In the Southern Gothic coming-of-age tale Moss, an isolated and troubled young man, Moss (Mitchell Slaggert), meets a mysterious and beautiful hiker on the banks of the river near his home on his eighteenth birthday.
She guides him on a journey of self-discovery and helps him overcome the tragic death of his mother and the shadow it has cast on his relationship with his detached father.
Today is Moss’s eighteenth birthday. But there is little to celebrate, as the day is just a reminder that his mother died delivering him. His Dad an outsider-artist is detached and distant. He spends all his time making eerie sculptures fashioned from river wash-up. Dad hasn’t even remembered it is his son’s special day and instead tasks him with a visit to Gramma to deliver her some pills. This is a dreaded chore. It will take all day to get there because she’s so far down river. Dad and Moss get into a fight but Moss finally sets off in his canoe.
First he visits his only good friend, Blaze who lives alone on a rafthouse cobbled together from buckets and crates. A runaway from a meth-infected family, Blaze has found his peace living solo off-the-grid. Moss and Blaze smoke weed and shoot the shit.
When Moss carries on down the river, he’s met with the surprise of his life—a mysterious beautiful woman has set up camp on the riverbank.
Their eyes meet across the lapping water and soon they are sharing a meal by her campfire. Mary is a drifter ten years older than Moss and an experienced free-spirit. Moss has never met a woman like this. When she learns it’s his birthday she offers a special treat– psychedelic mushrooms!
Together they trip and make there way to the beach. Under the sway of the ‘shrooms, Moss’s barriers collapse and he starts to unravel his painful past. Mary is a good listener. She’s captivated by his naïveté and isolation. She knows what to say to help him. In an abandoned WWII bunker hidden in the dunes, they have sex. It’s Moss’s first-time. But afterwards the day turns heavy. Mary is in over her head and she leaves him saying she needs to be alone.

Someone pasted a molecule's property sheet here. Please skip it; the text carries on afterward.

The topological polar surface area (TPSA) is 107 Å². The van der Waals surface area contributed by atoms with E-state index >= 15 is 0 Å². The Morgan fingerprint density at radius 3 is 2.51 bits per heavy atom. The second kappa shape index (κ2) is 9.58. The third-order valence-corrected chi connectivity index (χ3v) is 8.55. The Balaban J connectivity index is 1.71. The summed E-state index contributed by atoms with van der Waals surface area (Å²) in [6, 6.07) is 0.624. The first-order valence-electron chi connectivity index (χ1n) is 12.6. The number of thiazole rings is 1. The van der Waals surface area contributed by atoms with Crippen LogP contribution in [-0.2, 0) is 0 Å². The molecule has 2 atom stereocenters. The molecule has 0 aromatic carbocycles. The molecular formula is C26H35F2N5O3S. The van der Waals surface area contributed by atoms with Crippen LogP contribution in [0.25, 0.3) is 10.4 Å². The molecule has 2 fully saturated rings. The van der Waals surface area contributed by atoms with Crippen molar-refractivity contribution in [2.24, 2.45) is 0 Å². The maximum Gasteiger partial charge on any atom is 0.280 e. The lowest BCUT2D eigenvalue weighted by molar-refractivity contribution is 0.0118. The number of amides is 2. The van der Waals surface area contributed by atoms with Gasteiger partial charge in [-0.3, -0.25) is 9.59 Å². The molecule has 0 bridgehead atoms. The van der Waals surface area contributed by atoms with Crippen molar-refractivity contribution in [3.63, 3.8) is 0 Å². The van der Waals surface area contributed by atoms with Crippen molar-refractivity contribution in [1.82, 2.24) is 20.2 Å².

Moss is gutted. An empty bottle of whiskey later, Moss makes his peace with the devil-may-care day when he crashes at Blaze’s.
Meanwhile Dad has been brooding. He cools off from his fight with Moss by collecting driftwood and returns home to hole up in his studio as usual. But the house is a wreck and he decides to clean up instead. Tidying Moss’s bedroom, he finds a doodle Moss did as a toddler saying “I miss you mommy. I love you Daddy.” Ray is touched and disappointed in himself for not acknowledging his son’s special day. He goes and buys Moss a gift and some take-away dinner. But by nightfall Moss still has not returned and Dad’s head is spinning with memories and moonshine. He waits for Moss and drinks alone. Then in a fit of clarity, he makes a huge bonfire and burns a driftwood barrier he’d built around the house.
The next morning, Moss rushes from Blaze’s to his Grammas – spurred on by a foreboding dream and a surge of guilt.
But when he arrives, she’s dead. On the kitchen table is a cake she had waiting for him. Moss has reached his breaking point, he struggles to process the loss and grieves alone on Gramma’s porch. This was the woman who helped raise him.
Then he sees a strange sign that someone has been there before him. Was it Mary? What did she want? His grief turns to suspicion and rage and he runs like the wind to her campsite, but there’s no trace of her. She’s long gone. Moss just sits there catching his breath. He watches the river ebb and flow. It speaks to him and he realizes he simply must “let it all go.”
Covered in mud, Moss arrives home transformed. He finds the yard purged of the barrier, the house clean and a birthday present from his dad. A note says: “Gone fishing. Come.”
At the end of the long fishing pier, Moss meets his Dad to tell him everything. But his Dad has changed overnight. He too has released some suffering. And the news of Gramma’s death comes as something of a relief. “At least she’s not in pain anymore,” Dad says.
The two men stare at the churning ocean together. They still have each other.
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